Solid results and stable ratings have European insurers channeling extra funds into acquisitions or capital initiatives, according to a recent report on the European market issued by Moody’s Investors Service, London.
The report notes that despite a few difficult years at the start of the decade, European insurers have rebounded and recently have actively pursued growth in far flung markets ranging from Central and Eastern Europe to India and China.
European insurers face some of the same trends that insurers in other parts of the world, such as the U.S., face, the report notes. For instance, it says that a demographic change will affect the risk profile of life insurers and longevity risk is also increasing because of longer life spans.
Dominic Simpson, senior credit officer with Moody’s in London, says there are trends that parallel what is going on in other parts of the world. For instance, he says, longevity risk is impacting annuity business. “Longevity risk is a global issue,” he continues.
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This risk is also noted in a report on the Austrian insurance market issued by the Frankfurt office of Standard & Poor’s Corp. While risk for Austrian life insurers is considered moderate and the business outlook is favorable, the report states that longevity is a risk faced by these companies.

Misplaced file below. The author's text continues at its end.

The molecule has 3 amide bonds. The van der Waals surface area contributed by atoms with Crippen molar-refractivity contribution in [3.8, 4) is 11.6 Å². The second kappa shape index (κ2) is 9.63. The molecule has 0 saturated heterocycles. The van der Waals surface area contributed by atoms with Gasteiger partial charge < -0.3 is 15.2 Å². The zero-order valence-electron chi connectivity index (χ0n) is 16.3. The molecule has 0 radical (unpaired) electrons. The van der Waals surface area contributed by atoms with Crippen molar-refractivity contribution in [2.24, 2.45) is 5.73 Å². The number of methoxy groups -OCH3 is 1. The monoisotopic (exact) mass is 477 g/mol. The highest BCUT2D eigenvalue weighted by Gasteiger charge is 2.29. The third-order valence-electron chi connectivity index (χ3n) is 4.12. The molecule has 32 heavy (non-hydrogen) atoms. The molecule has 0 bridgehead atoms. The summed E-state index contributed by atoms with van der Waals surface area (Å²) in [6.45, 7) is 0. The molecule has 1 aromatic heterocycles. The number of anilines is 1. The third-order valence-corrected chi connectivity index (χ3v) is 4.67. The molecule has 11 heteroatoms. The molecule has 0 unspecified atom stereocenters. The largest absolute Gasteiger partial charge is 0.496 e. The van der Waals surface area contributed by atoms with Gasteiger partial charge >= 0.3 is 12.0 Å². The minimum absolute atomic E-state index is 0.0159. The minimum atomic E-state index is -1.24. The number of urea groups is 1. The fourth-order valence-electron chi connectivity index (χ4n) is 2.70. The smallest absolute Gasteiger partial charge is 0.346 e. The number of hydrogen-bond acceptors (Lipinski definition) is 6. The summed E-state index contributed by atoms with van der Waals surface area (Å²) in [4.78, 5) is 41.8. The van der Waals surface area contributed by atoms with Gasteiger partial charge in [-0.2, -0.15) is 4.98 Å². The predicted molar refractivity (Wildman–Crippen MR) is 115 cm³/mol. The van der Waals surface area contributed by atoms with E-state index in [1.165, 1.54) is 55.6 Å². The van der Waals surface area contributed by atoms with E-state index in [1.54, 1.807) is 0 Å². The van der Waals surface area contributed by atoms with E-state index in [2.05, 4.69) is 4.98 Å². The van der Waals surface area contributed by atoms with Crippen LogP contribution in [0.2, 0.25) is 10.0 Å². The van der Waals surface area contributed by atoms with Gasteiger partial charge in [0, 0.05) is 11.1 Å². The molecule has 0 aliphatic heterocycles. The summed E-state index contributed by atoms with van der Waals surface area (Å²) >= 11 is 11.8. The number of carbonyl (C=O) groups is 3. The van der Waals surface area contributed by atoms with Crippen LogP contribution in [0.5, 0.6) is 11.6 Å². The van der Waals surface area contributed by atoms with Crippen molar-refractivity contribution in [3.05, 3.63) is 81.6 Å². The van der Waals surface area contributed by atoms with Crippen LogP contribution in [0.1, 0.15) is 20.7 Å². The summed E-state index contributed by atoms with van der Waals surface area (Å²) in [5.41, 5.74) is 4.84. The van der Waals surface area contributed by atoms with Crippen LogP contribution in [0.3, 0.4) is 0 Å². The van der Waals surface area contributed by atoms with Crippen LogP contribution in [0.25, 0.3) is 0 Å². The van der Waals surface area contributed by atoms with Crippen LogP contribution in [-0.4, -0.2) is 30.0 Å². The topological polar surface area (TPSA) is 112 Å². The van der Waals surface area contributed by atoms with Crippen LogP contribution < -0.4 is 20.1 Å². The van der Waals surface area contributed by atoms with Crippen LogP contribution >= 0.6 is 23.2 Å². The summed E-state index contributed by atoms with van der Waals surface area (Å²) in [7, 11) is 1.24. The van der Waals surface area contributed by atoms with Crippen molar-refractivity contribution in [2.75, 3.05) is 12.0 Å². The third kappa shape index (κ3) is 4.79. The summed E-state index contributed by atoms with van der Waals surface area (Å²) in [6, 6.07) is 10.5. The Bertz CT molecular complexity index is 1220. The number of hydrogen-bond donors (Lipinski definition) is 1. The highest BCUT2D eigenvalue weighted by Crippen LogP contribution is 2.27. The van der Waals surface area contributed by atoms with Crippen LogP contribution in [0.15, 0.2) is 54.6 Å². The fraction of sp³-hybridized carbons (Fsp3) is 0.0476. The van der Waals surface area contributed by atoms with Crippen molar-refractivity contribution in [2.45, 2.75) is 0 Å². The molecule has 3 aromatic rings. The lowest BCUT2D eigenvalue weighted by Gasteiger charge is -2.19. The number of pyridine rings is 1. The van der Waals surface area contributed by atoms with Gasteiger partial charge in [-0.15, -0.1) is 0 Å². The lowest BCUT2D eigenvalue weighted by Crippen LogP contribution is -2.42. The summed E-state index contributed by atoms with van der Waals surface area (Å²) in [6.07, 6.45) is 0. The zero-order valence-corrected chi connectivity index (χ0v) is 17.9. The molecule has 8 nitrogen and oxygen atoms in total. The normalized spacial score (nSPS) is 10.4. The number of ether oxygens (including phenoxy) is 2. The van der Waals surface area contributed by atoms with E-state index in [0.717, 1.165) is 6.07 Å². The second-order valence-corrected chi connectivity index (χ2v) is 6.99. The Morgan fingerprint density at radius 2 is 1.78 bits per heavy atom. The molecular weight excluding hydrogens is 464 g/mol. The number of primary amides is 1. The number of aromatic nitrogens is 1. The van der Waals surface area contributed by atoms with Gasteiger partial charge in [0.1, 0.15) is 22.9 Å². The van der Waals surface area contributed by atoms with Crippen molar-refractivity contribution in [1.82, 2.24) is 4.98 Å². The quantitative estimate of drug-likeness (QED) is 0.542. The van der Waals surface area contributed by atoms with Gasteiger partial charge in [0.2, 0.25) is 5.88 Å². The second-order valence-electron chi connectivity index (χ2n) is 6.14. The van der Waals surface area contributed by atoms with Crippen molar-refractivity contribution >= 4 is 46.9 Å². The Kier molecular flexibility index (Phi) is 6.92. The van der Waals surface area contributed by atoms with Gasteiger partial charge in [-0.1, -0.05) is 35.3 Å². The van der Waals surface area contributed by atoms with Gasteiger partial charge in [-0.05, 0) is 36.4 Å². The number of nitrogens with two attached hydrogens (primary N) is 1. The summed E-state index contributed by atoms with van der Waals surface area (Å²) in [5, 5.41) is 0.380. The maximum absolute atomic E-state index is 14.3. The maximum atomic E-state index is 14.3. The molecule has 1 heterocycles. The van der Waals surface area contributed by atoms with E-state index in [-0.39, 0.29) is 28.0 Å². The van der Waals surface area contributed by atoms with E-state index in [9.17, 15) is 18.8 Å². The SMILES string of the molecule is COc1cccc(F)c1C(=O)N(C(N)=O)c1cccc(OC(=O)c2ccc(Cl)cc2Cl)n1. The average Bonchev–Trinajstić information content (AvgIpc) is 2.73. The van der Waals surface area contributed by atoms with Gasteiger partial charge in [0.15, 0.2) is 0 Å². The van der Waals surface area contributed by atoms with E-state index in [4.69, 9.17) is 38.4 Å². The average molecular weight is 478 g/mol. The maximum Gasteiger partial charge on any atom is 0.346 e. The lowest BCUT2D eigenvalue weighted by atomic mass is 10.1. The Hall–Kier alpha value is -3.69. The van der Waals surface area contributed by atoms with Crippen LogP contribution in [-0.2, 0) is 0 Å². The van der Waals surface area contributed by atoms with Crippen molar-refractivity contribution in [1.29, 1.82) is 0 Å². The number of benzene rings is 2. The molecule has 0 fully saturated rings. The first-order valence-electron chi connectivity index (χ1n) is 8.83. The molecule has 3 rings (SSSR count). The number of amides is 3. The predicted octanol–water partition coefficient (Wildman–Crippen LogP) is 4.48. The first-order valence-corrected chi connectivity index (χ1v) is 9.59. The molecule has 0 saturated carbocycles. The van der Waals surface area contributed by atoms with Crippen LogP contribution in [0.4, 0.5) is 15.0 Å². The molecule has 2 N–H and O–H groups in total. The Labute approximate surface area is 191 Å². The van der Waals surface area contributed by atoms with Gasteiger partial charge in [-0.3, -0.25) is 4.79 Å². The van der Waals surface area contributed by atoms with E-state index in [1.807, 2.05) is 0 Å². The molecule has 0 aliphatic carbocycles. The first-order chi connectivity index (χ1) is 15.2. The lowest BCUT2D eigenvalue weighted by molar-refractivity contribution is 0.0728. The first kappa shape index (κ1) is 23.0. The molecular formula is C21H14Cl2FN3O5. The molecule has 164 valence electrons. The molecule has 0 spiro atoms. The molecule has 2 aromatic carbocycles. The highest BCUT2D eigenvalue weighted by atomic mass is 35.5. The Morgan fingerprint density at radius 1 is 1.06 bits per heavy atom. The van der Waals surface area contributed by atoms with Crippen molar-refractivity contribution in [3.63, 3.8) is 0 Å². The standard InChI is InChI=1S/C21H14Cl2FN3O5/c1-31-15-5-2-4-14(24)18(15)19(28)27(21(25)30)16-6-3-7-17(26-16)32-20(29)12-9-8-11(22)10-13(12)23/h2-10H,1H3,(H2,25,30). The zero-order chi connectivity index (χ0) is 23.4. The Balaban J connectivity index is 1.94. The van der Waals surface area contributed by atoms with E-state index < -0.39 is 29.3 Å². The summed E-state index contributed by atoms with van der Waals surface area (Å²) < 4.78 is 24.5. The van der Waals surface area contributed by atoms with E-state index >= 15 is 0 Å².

In Germany, according to an S&P report, the life insurance market is saturated with little room for growth, although it also notes that the level of concentration for individual companies remained largely stable between 1995 and 2005.
One company that says it is actively pursuing some of these trends, such as global growth and trying to address consumers’ concerns about living too long, is Aviva plc, London.
Aviva’s management team says the U.S. is a key part in its plan to become a global player and that fixed indexed annuities are a key part of establishing itself in the U.S.
“We are now very firmly classed as being international and are well on our way to being global,” Andrew Moss, Aviva’s group chief executive said during a recent briefing on the company’s plans.
For the first half of 2000, according to the company, 58% of ?12.8 billion in sales were from the United Kingdom, 33% from Europe, and 9% from North America. Asia Pacific and North America will have a bigger share of sales in 2007, according to the company which anticipates that the breakout for ?24.7 billion in half-year results will be: 42%, United Kingdom; 40%, Europe; 10%, North America; and 8%, Asia Pacific.